The Best Thing That Happened This Week: The End to a Seaside Heights Catfight
On one side, in sleepy Seaside Heights, New Jersey, you have the cat lovers, the locals who’d fed and cared for and cleaned up after the town’s colony of felines who’d made their home under the boardwalk.
On the other side, you had the, well, not cat lovers, who were sick and tired of the howling and mewling and the smell of cat feces and urine baking in the hot summer sun.
Fifteen thousand of the lovers signed a petition asking the borough to leave the beach cats alone. Hadn’t they survived Superstorm Sandy? Hadn’t volunteers raised $30,000 to feed and vaccinate and neuter Mufasa, Little Bean, Big Red and dozens more like them?
Ah, but hadn’t Borough Council voted unanimously to end the Seaside Heights Animal Welfare Association’s administration of that trap-neuter-return program, and then voted to ban the kitties from the beachfront? There were just too many complaints about the cats, Mayor Anthony Vaz said.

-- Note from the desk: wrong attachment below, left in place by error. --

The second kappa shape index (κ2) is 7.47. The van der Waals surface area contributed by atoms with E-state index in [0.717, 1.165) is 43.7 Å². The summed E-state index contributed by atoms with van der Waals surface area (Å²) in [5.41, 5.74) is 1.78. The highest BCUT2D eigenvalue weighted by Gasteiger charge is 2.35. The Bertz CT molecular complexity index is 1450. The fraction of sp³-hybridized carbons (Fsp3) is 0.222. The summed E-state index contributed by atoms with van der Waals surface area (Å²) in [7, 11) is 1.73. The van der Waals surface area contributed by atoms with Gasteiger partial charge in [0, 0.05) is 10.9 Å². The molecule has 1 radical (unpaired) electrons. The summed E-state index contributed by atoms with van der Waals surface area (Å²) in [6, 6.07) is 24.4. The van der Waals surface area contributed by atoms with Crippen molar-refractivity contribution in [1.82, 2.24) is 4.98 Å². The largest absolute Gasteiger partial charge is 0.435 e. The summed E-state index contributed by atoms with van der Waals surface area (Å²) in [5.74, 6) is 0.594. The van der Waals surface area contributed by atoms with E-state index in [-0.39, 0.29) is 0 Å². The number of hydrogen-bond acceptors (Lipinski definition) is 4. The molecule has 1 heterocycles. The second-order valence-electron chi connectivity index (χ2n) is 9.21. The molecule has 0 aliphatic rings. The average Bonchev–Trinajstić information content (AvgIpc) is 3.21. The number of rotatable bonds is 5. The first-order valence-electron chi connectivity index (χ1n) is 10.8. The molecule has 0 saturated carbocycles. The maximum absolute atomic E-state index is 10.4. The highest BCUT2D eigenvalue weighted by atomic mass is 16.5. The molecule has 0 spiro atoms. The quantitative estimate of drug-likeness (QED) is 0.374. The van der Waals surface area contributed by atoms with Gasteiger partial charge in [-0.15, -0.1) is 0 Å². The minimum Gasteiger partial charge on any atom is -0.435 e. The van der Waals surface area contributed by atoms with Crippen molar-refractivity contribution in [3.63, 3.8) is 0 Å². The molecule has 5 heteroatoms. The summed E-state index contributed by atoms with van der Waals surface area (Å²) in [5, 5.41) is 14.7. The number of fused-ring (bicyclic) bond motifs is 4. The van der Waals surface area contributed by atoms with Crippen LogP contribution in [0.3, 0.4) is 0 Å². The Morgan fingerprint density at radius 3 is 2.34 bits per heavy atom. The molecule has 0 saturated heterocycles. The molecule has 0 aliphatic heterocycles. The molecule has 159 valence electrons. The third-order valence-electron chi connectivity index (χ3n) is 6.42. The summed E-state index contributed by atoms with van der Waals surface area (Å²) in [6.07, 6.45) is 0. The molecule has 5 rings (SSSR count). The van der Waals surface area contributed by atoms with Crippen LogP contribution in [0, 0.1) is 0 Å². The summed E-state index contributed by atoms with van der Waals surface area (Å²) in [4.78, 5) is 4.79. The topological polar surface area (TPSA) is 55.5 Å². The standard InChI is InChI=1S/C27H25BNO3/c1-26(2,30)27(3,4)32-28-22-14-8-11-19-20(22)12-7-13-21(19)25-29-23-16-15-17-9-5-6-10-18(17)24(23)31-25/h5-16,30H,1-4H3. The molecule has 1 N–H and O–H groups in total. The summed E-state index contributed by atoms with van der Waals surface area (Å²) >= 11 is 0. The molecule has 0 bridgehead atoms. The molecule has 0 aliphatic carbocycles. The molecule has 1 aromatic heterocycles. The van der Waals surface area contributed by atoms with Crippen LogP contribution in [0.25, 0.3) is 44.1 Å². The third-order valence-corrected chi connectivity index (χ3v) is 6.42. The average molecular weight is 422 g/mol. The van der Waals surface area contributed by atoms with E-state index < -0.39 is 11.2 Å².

And over both sides loomed the havoc about to be wrought on Seaside’s boardwalk by a massive beach replenishment operation by the U.S. Army Corps of Engineers, slated to begin this fall.
Enter Calling All Cats Rescues, an animal welfare group that just happened to have a 12-acre farm sanctuary 20 miles away.
The borough chipped in to help with the costs of relocation. Now the 74 boardwalk cats are lounging in the grass on the farm among sheep and goats, living the life of Riley. “It’s a cat haven,” Mayor Vaz says of the farm. And the cats seem to agree.
Well, except for Buddy. One of the first relocated beach cats, Buddy made a break for it a month after his arrival. He was found 10 miles away, lying by the road, having been hit by a car. After a lengthy recuperation, he’s back to chillin’. The farm life is purrfect, he says.
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